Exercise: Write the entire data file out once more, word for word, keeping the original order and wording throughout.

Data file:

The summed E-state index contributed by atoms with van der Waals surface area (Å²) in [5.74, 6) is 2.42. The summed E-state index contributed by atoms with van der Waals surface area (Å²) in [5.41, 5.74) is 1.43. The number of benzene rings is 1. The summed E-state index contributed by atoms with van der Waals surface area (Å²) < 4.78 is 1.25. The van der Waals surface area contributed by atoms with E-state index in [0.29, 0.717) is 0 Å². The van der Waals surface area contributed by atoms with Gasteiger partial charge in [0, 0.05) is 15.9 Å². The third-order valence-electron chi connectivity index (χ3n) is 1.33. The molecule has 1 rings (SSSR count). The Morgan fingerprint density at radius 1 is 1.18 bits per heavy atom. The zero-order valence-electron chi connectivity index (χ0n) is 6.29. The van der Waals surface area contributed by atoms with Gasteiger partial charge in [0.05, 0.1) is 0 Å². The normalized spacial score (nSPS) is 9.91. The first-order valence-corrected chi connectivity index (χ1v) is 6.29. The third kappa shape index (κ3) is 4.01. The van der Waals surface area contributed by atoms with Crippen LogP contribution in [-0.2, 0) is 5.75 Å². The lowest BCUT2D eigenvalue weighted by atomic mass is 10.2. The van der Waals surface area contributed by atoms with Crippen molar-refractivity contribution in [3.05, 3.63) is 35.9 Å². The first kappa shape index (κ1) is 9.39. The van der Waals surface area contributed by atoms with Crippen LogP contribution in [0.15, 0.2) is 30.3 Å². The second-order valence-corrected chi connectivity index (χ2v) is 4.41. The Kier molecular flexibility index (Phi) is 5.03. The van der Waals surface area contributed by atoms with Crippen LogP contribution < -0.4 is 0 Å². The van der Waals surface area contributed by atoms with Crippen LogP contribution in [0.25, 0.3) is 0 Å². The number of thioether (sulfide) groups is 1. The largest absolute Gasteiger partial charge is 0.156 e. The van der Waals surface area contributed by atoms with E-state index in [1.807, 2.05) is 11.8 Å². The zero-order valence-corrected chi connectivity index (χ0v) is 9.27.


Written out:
The summed E-state index contributed by atoms with van der Waals surface area (Å²) in [5.74, 6) is 2.42. The summed E-state index contributed by atoms with van der Waals surface area (Å²) in [5.41, 5.74) is 1.43. The number of benzene rings is 1. The summed E-state index contributed by atoms with van der Waals surface area (Å²) < 4.78 is 1.25. The van der Waals surface area contributed by atoms with E-state index in [0.29, 0.717) is 0 Å². The van der Waals surface area contributed by atoms with Gasteiger partial charge in [0, 0.05) is 15.9 Å². The third-order valence-electron chi connectivity index (χ3n) is 1.33. The molecule has 1 rings (SSSR count). The Morgan fingerprint density at radius 1 is 1.18 bits per heavy atom. The zero-order valence-electron chi connectivity index (χ0n) is 6.29. The van der Waals surface area contributed by atoms with Gasteiger partial charge in [0.05, 0.1) is 0 Å². The normalized spacial score (nSPS) is 9.91. The first-order valence-corrected chi connectivity index (χ1v) is 6.29. The third kappa shape index (κ3) is 4.01. The van der Waals surface area contributed by atoms with Crippen LogP contribution in [-0.2, 0) is 5.75 Å². The lowest BCUT2D eigenvalue weighted by atomic mass is 10.2. The van der Waals surface area contributed by atoms with Crippen molar-refractivity contribution in [3.05, 3.63) is 35.9 Å². The first kappa shape index (κ1) is 9.39. The van der Waals surface area contributed by atoms with Crippen LogP contribution in [0.15, 0.2) is 30.3 Å². The second-order valence-corrected chi connectivity index (χ2v) is 4.41. The Kier molecular flexibility index (Phi) is 5.03. The van der Waals surface area contributed by atoms with Crippen LogP contribution < -0.4 is 0 Å². The van der Waals surface area contributed by atoms with Crippen LogP contribution in [0.25, 0.3) is 0 Å². The number of thioether (sulfide) groups is 1. The largest absolute Gasteiger partial charge is 0.156 e. The van der Waals surface area contributed by atoms with E-state index in [1.807, 2.05) is 11.8 Å². The zero-order valence-corrected chi connectivity index (χ0v) is 9.27.